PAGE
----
One of the epistemological staples of science is knowledge acquired through observation.

So why does mainstream science (indeed, the mainstream population) insist on refusing to believe its collective eyes when it sees the abundant and persistent " and fairly consistent-- reports of and on the U.F.O. & alien abduction phenomena?

Skeptical to the point of foolishness.

Without a doubt, something is definitely going on, something that warrants a closer look. All these so many people are evidently and apparently seeing and experiencing something strange.

Whether it derives from actual physical manifestations " alien or terrestrial, or from psionic or spiritual projections of archetypes in the collective unconscious " in our minds or into our world, or some combination " something is happening. In one form or another, aliens are here, among us and within us, now, on planet Earth " and have been for a long while. Psychological or corporeal or both, the alien phenomenon is real.

The fact that these experiences qualify as a phenomenon, or phenomena, is a hint that there is something to all this. The details in reports of alien abductions " before they became publicized, popularized and pop-cultured-- from disparate individuals in varied cultures and countries are much too similar to be dismissed as mere coincidence. Reports of U.F.O. sightings are too plentiful and widespread " over space and time " for them all to be misconstrued and casually dismissed as mass delusions or hallucinations or misperceptions or hoaxes.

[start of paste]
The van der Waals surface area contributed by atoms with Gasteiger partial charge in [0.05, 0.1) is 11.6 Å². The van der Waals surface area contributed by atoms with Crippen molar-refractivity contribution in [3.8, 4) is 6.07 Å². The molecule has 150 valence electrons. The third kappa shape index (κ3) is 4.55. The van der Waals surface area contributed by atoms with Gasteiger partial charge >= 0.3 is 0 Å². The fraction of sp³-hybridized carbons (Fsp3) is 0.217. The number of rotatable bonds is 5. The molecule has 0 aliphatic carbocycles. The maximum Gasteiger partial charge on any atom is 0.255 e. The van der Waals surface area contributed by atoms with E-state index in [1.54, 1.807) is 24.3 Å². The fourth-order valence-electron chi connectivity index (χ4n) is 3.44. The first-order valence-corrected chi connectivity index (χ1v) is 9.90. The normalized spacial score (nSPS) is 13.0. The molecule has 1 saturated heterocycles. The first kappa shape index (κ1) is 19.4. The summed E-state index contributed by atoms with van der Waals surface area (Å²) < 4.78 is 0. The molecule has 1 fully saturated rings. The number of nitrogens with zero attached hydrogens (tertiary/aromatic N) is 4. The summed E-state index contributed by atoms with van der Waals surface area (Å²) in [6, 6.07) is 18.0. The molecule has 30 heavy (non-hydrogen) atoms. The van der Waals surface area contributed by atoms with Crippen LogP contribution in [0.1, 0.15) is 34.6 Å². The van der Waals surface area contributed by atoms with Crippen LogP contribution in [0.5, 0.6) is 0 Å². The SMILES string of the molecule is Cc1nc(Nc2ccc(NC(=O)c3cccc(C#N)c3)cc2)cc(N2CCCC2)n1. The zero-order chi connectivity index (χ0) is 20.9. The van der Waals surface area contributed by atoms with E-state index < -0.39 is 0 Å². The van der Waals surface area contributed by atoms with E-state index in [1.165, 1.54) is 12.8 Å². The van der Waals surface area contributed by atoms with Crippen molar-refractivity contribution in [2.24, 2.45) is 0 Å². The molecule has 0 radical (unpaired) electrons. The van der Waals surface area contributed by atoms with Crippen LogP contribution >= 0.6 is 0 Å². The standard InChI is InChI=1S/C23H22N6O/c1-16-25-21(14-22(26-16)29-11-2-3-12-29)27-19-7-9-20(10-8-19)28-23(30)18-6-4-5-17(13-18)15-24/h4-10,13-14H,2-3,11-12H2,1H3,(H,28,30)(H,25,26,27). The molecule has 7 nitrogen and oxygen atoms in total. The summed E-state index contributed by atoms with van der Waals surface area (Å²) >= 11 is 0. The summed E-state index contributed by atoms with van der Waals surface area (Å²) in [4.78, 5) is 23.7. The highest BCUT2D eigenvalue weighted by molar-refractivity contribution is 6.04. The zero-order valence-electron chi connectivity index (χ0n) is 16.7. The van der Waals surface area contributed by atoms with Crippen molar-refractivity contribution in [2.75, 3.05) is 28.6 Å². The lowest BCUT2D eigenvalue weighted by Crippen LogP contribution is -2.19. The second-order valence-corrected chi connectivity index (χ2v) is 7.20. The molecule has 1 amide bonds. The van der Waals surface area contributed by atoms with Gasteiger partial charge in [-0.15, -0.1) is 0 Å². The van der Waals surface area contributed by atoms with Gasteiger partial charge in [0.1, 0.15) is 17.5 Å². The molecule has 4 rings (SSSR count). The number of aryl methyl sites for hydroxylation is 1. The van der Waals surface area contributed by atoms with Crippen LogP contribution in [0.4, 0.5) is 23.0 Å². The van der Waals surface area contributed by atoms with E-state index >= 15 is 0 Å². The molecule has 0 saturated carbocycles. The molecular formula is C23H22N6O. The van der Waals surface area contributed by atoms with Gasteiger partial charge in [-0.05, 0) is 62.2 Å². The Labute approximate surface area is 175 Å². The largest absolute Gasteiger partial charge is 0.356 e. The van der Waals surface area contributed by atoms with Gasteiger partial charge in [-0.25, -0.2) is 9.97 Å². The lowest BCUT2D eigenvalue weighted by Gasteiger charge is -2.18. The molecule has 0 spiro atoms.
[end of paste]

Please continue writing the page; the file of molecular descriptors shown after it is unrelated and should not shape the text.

Our society and consciousness is suffused and infused with aliens " a very particular image and breed of alien: The Greys. Why? Where did this come from?

All legend and lore is based on some point of fact, something that really existed.

Surely, there is sufficient evidence and reason, however speculative and inconclusive, of a genuine mystery, and that we should pursue an extensive investigation, sparing no resources. Even if " especially if " we don`t know and can`t say exactly what is happening. These are questions, and quests, that should be taken seriously if we may hope to ever verify and understand the truth of alien visitation on Earth.

Whatever that truth may be, either proving or disproving " something.
It both amuses and frustrates me that most people easily and readily accept the Bible`s magic Jesus as literally true, yet so quickly dismisses the possibility of alien visitations.